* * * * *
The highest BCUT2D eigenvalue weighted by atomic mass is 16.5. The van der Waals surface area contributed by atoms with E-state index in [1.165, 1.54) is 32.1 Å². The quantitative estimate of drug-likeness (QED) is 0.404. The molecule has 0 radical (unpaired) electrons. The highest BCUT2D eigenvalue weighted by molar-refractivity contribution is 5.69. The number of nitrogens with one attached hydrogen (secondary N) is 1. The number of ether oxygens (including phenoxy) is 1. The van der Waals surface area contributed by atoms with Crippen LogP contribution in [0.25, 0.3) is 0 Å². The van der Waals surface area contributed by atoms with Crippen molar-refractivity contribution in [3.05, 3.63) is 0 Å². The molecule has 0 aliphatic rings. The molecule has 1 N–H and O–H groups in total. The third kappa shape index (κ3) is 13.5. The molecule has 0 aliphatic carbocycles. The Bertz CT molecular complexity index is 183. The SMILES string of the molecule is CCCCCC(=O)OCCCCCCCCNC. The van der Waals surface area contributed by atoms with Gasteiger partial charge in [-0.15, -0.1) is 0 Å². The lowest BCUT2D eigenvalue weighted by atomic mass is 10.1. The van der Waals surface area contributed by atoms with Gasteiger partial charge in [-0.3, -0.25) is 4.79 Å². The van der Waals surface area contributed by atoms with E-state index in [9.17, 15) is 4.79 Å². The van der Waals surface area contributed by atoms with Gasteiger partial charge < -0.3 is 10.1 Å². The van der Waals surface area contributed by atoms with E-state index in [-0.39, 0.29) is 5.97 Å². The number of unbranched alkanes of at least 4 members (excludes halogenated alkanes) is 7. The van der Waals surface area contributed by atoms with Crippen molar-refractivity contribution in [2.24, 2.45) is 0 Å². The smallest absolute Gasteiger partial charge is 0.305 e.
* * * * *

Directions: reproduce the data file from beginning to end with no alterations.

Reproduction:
The highest BCUT2D eigenvalue weighted by atomic mass is 16.5. The van der Waals surface area contributed by atoms with E-state index in [1.165, 1.54) is 32.1 Å². The quantitative estimate of drug-likeness (QED) is 0.404. The molecule has 0 radical (unpaired) electrons. The highest BCUT2D eigenvalue weighted by molar-refractivity contribution is 5.69. The number of nitrogens with one attached hydrogen (secondary N) is 1. The number of ether oxygens (including phenoxy) is 1. The van der Waals surface area contributed by atoms with Crippen LogP contribution in [0.25, 0.3) is 0 Å². The van der Waals surface area contributed by atoms with Crippen molar-refractivity contribution in [3.05, 3.63) is 0 Å². The molecule has 0 aliphatic rings. The molecule has 1 N–H and O–H groups in total. The third kappa shape index (κ3) is 13.5. The molecule has 0 aliphatic carbocycles. The Bertz CT molecular complexity index is 183. The SMILES string of the molecule is CCCCCC(=O)OCCCCCCCCNC. The van der Waals surface area contributed by atoms with Gasteiger partial charge in [-0.15, -0.1) is 0 Å². The lowest BCUT2D eigenvalue weighted by atomic mass is 10.1. The van der Waals surface area contributed by atoms with Gasteiger partial charge in [-0.3, -0.25) is 4.79 Å². The van der Waals surface area contributed by atoms with E-state index in [9.17, 15) is 4.79 Å². The van der Waals surface area contributed by atoms with Gasteiger partial charge < -0.3 is 10.1 Å². The van der Waals surface area contributed by atoms with E-state index in [-0.39, 0.29) is 5.97 Å². The number of unbranched alkanes of at least 4 members (excludes halogenated alkanes) is 7. The van der Waals surface area contributed by atoms with Crippen molar-refractivity contribution in [2.24, 2.45) is 0 Å². The smallest absolute Gasteiger partial charge is 0.305 e.